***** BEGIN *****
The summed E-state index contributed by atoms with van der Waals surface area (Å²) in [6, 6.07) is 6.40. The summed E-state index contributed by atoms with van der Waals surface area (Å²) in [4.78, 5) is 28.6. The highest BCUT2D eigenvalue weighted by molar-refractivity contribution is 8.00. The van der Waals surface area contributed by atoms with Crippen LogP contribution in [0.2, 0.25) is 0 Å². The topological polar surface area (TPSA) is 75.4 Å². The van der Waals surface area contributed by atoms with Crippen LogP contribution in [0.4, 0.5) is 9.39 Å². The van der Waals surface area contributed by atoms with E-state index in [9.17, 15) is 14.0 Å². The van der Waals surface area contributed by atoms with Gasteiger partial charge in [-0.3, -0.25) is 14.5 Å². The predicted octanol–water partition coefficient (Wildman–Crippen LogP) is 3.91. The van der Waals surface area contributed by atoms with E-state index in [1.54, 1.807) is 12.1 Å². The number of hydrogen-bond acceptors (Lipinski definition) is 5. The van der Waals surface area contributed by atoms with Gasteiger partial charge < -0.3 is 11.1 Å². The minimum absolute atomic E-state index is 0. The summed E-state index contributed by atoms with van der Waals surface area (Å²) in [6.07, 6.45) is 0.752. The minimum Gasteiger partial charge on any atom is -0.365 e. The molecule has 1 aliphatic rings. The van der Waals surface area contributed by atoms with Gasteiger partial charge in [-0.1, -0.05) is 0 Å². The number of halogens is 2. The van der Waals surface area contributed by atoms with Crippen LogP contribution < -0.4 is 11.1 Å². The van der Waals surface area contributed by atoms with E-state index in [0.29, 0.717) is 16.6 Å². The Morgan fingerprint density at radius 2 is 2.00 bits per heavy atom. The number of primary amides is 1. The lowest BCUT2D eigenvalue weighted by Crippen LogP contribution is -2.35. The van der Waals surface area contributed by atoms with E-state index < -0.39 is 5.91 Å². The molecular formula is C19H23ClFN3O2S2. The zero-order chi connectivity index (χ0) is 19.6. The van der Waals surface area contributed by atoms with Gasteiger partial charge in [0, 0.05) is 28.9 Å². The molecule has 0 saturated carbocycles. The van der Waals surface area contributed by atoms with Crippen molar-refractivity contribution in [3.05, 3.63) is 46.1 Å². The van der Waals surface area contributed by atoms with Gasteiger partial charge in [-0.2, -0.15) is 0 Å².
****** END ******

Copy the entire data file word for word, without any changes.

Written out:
The summed E-state index contributed by atoms with van der Waals surface area (Å²) in [6, 6.07) is 6.40. The summed E-state index contributed by atoms with van der Waals surface area (Å²) in [4.78, 5) is 28.6. The highest BCUT2D eigenvalue weighted by molar-refractivity contribution is 8.00. The van der Waals surface area contributed by atoms with Crippen LogP contribution in [0.2, 0.25) is 0 Å². The topological polar surface area (TPSA) is 75.4 Å². The van der Waals surface area contributed by atoms with Crippen LogP contribution in [0.4, 0.5) is 9.39 Å². The van der Waals surface area contributed by atoms with E-state index in [9.17, 15) is 14.0 Å². The van der Waals surface area contributed by atoms with Gasteiger partial charge in [-0.3, -0.25) is 14.5 Å². The predicted octanol–water partition coefficient (Wildman–Crippen LogP) is 3.91. The van der Waals surface area contributed by atoms with E-state index in [1.54, 1.807) is 12.1 Å². The number of hydrogen-bond acceptors (Lipinski definition) is 5. The van der Waals surface area contributed by atoms with Gasteiger partial charge < -0.3 is 11.1 Å². The minimum absolute atomic E-state index is 0. The summed E-state index contributed by atoms with van der Waals surface area (Å²) in [6.07, 6.45) is 0.752. The minimum Gasteiger partial charge on any atom is -0.365 e. The molecule has 1 aliphatic rings. The van der Waals surface area contributed by atoms with Gasteiger partial charge in [-0.1, -0.05) is 0 Å². The number of halogens is 2. The van der Waals surface area contributed by atoms with Crippen LogP contribution < -0.4 is 11.1 Å². The van der Waals surface area contributed by atoms with E-state index in [0.29, 0.717) is 16.6 Å². The Morgan fingerprint density at radius 2 is 2.00 bits per heavy atom. The number of primary amides is 1. The lowest BCUT2D eigenvalue weighted by Crippen LogP contribution is -2.35. The van der Waals surface area contributed by atoms with E-state index < -0.39 is 5.91 Å². The molecular formula is C19H23ClFN3O2S2. The zero-order chi connectivity index (χ0) is 19.6. The van der Waals surface area contributed by atoms with Gasteiger partial charge in [0, 0.05) is 28.9 Å². The molecule has 0 saturated carbocycles. The van der Waals surface area contributed by atoms with Crippen molar-refractivity contribution in [3.05, 3.63) is 46.1 Å². The van der Waals surface area contributed by atoms with Gasteiger partial charge in [-0.2, -0.15) is 0 Å².